Kaufman treads ground already covered by others including Daniel Nelson and Sanford Jacoby. Yet, there is much to appreciate in this volume. It is extremely well researched and provides an in-depth account of how employers developed strategies to manage their workers as the size of production units grew. It includes a comprehensive review of the literature and an extended discussion of several innovative examples of HRM. It offers useful reinterpretations of how HRM developed and why it was ultimately unable to achieve the goals of higher profits, more productivity, and union-free workplaces.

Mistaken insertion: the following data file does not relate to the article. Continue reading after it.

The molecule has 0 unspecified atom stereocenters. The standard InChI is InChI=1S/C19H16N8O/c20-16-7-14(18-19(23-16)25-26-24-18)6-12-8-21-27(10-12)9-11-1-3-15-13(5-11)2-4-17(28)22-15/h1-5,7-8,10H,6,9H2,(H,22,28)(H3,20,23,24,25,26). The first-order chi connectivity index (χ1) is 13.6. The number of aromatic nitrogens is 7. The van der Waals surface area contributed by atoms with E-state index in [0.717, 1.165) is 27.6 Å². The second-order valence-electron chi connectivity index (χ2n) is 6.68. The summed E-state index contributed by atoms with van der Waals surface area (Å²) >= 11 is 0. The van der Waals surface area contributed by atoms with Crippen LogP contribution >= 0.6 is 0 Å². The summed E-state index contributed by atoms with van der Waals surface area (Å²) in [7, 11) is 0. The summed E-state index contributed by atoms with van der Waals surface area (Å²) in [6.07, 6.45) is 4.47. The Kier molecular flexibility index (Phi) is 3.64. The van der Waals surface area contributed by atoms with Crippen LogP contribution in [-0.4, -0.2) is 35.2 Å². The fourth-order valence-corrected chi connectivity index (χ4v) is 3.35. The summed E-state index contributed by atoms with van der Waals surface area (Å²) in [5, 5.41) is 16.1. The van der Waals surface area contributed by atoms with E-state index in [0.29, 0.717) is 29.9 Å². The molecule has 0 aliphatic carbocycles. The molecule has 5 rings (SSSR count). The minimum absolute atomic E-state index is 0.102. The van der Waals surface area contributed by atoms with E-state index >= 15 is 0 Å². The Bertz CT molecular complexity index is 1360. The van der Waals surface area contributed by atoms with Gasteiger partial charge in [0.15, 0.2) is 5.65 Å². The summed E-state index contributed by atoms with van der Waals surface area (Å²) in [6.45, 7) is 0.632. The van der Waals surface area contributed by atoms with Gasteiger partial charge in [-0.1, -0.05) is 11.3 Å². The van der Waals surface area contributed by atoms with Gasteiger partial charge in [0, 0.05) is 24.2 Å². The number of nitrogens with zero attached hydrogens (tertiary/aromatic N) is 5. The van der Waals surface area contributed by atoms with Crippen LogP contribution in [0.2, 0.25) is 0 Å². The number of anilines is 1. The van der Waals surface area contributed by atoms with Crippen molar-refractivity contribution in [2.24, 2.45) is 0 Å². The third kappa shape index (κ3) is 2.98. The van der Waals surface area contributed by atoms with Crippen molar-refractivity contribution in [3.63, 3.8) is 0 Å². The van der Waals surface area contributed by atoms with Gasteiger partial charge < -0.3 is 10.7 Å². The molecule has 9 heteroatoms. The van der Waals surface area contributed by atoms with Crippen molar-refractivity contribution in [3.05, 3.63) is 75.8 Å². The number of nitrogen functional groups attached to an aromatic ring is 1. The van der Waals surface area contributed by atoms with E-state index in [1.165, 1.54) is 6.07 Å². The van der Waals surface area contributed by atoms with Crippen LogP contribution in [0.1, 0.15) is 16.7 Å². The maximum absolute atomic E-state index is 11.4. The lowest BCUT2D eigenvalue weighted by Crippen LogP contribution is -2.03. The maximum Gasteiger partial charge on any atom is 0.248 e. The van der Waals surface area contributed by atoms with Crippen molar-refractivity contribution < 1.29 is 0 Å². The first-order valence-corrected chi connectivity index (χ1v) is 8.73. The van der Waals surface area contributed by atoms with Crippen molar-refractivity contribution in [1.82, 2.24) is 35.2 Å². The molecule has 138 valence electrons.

Prior to the emergence of modern HRM, many of the tasks associated with managing labour were contracted out to the invisible hand of the market, including setting wage rates, supplying labour, and disciplining labour through the threat of job loss. Whatever strategic labour policies existed were designed by top executives and implemented by operations and supervisory personnel at the point of production. By the 1920s, a few companies had moved to a fundamentally different system. The management of labour was centralized in a department charged with formulating labour strategy, recruiting workers, and developing systems to increase productivity. These departments were staffed by professionals trained in the techniques of managing labour. The "invisible hand" of the external labour market was supplanted by an internal labour market and the "visible hand" of HRM managers.